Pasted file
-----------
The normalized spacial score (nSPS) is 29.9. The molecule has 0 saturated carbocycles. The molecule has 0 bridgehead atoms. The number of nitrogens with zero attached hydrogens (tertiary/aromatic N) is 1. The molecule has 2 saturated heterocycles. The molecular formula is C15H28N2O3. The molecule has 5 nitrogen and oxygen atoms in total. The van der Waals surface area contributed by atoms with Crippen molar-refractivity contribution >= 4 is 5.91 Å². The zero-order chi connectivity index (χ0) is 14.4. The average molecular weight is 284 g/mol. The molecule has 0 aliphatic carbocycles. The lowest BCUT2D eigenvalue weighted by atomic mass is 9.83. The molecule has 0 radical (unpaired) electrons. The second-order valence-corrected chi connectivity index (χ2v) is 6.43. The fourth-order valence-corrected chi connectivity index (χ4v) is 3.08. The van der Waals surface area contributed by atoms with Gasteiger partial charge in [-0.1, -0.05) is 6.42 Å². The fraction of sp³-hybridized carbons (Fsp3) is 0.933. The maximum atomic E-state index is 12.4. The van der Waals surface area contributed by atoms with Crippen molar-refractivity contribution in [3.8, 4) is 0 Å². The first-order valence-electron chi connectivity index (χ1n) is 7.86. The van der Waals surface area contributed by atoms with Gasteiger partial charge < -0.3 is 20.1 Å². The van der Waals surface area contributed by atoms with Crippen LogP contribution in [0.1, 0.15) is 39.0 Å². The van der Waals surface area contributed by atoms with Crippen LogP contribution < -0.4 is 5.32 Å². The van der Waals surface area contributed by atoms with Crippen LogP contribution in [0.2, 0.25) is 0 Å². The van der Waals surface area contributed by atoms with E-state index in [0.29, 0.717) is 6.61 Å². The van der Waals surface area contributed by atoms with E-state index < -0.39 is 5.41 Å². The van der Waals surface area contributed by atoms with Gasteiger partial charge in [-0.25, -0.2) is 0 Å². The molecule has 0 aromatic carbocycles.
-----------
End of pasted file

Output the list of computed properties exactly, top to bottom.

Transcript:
The normalized spacial score (nSPS) is 29.9. The molecule has 0 saturated carbocycles. The molecule has 0 bridgehead atoms. The number of nitrogens with zero attached hydrogens (tertiary/aromatic N) is 1. The molecule has 2 saturated heterocycles. The molecular formula is C15H28N2O3. The molecule has 5 nitrogen and oxygen atoms in total. The van der Waals surface area contributed by atoms with Crippen molar-refractivity contribution >= 4 is 5.91 Å². The zero-order chi connectivity index (χ0) is 14.4. The average molecular weight is 284 g/mol. The molecule has 0 aliphatic carbocycles. The lowest BCUT2D eigenvalue weighted by atomic mass is 9.83. The molecule has 0 radical (unpaired) electrons. The second-order valence-corrected chi connectivity index (χ2v) is 6.43. The fourth-order valence-corrected chi connectivity index (χ4v) is 3.08. The van der Waals surface area contributed by atoms with Gasteiger partial charge in [-0.1, -0.05) is 6.42 Å². The fraction of sp³-hybridized carbons (Fsp3) is 0.933. The maximum atomic E-state index is 12.4. The van der Waals surface area contributed by atoms with Crippen molar-refractivity contribution in [3.8, 4) is 0 Å². The first-order valence-electron chi connectivity index (χ1n) is 7.86. The van der Waals surface area contributed by atoms with Gasteiger partial charge < -0.3 is 20.1 Å². The van der Waals surface area contributed by atoms with Crippen LogP contribution in [0.1, 0.15) is 39.0 Å². The van der Waals surface area contributed by atoms with Crippen LogP contribution < -0.4 is 5.32 Å². The van der Waals surface area contributed by atoms with Crippen LogP contribution in [0.2, 0.25) is 0 Å². The van der Waals surface area contributed by atoms with E-state index in [0.29, 0.717) is 6.61 Å². The van der Waals surface area contributed by atoms with E-state index < -0.39 is 5.41 Å². The van der Waals surface area contributed by atoms with Gasteiger partial charge in [-0.25, -0.2) is 0 Å². The molecule has 0 aromatic carbocycles.